Christie’s International Plc won dismissal of a lawsuit filed by billionaire collector William Koch that claimed the auction house “induced” him into buying counterfeit wine.
U.S. District Judge Barbara Jones, in New York, today granted Christie’s motion to dismiss Koch’s suit, which included claims of fraud, civil conspiracy and aiding and abetting.
Jones said in her ruling that while Koch said he was injured by Christie’s “misrepresentations,” she concluded he also knew that the bottle “was counterfeit prior to making the purchase.”
“Here the cause of his injuries was not Christie’s’ misleading statements but plaintiff’s desire to gather evidence against Christie’s,” Jones said.
Koch alleged in his suit that he bought a bottle of 1870 Lafite for $4,200 at a Christie’s auction in order to prove that it was counterfeit. The judge rejected Koch’s arguments in his lawsuit. Koch has filed lawsuits against others claiming they sold him counterfeit wine that allegedly belonged to Jefferson was marked “Th.J.”
“Plaintiff alleges that Christie’s knowingly sold him a counterfeit bottle of wine in 2008,” Jones said in her ruling. “He alleges because Christie’s held a public auction and published catalogues, the act is sufficiently consumer- oriented.”
While Koch didn’t claim in this lawsuit that Christie’s had sold him the counterfeit Jefferson wines, he alleged that Christie’s “had previously auctioned other Th.J. bottles” owned by German wine dealer and former pop music manager Hardy Rodenstock. Koch claimed he was “induced” into buying them from Rodenstock because Christie’s had described the wines “positively” in auction catalogues when the wines were sold in the 1980s.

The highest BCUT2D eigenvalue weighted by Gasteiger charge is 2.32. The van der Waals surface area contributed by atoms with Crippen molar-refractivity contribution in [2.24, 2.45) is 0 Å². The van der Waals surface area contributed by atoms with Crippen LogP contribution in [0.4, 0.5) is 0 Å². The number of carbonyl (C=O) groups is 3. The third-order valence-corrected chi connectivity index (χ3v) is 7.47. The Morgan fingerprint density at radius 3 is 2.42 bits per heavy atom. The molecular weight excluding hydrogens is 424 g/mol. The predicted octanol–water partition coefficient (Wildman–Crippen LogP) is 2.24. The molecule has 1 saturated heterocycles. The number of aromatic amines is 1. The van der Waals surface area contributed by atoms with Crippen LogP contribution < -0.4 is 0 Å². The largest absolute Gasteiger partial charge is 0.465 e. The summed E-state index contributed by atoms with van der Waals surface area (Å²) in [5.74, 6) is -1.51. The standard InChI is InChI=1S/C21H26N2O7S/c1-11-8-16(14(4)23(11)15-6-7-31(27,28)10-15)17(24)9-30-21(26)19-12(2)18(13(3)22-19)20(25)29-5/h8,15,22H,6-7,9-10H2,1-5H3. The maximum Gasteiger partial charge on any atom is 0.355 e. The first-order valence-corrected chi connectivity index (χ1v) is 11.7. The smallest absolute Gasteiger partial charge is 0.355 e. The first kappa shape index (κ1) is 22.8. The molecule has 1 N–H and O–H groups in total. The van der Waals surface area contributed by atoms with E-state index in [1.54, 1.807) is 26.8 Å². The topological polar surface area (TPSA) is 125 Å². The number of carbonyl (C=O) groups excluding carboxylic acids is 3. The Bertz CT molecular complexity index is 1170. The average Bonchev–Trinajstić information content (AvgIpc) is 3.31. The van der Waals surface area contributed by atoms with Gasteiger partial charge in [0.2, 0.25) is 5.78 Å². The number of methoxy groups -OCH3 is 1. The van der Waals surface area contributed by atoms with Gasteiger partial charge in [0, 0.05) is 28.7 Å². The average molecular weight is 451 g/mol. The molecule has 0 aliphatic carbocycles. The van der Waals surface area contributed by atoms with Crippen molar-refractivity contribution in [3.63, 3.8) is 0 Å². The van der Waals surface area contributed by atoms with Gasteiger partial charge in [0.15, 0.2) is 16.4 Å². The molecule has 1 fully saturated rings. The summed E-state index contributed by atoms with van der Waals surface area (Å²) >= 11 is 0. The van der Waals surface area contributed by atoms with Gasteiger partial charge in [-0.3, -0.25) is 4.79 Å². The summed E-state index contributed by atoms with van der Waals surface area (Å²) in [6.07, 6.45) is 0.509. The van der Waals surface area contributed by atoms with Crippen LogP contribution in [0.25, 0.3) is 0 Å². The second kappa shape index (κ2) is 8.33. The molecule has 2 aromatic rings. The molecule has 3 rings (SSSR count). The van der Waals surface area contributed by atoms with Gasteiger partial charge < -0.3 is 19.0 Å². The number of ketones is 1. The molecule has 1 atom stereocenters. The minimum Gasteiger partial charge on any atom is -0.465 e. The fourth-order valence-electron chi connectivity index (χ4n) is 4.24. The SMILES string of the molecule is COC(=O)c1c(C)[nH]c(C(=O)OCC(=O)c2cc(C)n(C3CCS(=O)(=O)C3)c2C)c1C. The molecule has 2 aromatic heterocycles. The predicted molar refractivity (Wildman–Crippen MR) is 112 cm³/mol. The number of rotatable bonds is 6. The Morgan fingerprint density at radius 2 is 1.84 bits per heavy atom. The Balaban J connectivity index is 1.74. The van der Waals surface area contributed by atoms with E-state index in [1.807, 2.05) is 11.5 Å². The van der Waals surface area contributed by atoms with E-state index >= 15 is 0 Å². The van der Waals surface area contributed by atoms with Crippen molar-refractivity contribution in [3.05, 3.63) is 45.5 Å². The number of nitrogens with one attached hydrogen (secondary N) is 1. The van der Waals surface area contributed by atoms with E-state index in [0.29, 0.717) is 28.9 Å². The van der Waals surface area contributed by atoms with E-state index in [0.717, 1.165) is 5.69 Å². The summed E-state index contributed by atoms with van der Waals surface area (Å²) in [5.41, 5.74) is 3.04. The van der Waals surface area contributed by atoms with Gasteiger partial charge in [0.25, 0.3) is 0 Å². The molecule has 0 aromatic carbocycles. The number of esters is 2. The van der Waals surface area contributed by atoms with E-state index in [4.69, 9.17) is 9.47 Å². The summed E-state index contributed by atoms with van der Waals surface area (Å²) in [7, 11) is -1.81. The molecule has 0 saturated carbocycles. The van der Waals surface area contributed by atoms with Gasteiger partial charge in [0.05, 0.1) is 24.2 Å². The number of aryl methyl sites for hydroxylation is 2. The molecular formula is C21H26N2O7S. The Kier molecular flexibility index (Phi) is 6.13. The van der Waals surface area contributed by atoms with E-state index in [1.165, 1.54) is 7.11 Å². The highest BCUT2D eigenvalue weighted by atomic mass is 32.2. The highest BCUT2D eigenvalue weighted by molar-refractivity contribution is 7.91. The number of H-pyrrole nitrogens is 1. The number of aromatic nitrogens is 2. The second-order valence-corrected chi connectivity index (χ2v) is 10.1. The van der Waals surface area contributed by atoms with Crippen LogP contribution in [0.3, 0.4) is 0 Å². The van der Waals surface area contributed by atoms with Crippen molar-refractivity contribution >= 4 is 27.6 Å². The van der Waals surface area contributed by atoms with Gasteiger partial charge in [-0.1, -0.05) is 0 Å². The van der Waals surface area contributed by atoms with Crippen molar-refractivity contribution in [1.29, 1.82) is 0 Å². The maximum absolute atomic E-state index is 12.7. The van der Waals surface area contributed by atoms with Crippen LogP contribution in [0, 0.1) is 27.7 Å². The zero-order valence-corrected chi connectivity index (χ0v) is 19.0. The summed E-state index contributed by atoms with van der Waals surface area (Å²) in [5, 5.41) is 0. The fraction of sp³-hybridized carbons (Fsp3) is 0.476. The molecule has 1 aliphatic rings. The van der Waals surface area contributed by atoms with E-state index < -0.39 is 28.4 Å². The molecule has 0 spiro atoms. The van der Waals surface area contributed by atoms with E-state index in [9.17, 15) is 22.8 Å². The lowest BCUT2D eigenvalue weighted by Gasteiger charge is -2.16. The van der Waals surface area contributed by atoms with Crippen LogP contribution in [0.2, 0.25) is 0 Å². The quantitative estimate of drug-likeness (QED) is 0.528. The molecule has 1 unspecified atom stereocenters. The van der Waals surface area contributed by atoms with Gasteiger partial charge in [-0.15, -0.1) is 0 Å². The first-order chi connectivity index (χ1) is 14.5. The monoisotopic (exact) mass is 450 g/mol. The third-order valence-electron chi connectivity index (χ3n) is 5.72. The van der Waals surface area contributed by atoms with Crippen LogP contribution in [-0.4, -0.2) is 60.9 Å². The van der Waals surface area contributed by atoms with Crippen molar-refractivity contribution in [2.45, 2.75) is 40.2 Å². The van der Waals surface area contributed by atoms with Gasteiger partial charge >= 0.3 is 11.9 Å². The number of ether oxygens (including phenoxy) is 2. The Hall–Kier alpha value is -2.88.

Koch also sued Rodenstock in 2006 over the wines. A default judgment was entered against Rodenstock in that case last year.
Jones rejected Koch’s claim that if Christie’s had disclosed that the bottle was counterfeit “Koch would never have needed to spend $4,200 to purchase the bottle,” saying he was no longer acting as a reasonable consumer.
“He was acting as an investigator who chose to pay $4,200 despite knowledge that the wine was worth far less,” the judge said.
“We have great respect for Mr. Koch but have always believed his claims were without merit and are therefore grateful for the court’s decision affirming this,” Christie’s spokesman Toby Usnik said in an e-mail statement.
In the lawsuit, Koch claimed that because Christie’s has inspected so many wine cellars and bottles of wine, it knew how to identify counterfeit wine.
“Christie’s also has unique access to facts and circumstances that might call into question the authenticity of specific wines it handles,” Koch alleged in the complaint.
Koch said in his complaint that auction houses like Christie’s may “look the other way” and offer counterfeit wine for sale so as not to decrease the consigner’s expected return and risk losing the entire consignment to a competitor. He also claimed that Christie’s employs boilerplate warnings in its catalogs telling buyers that the wine is sold “as is.”
“Because of such disclaimers, when sued, auction houses such as Christie’s routinely argue that no buyer should rely on anything in their catalogs as truthful,” Koch alleged.
Koch has filed other wine-related suits. In 2007, he sued Scarsdale, New York-based Zachys Wine Auctions. In 2008, he sued the Chicago Wine Co. and Chicago-based Julienne Importing Co. and New York auction house Acker Merrall & Condit, accusing them of selling him fakes.
The case is Koch v. Christie’s, 10-cv-2804, U.S. District Court, Southern District of New York (Manhattan).
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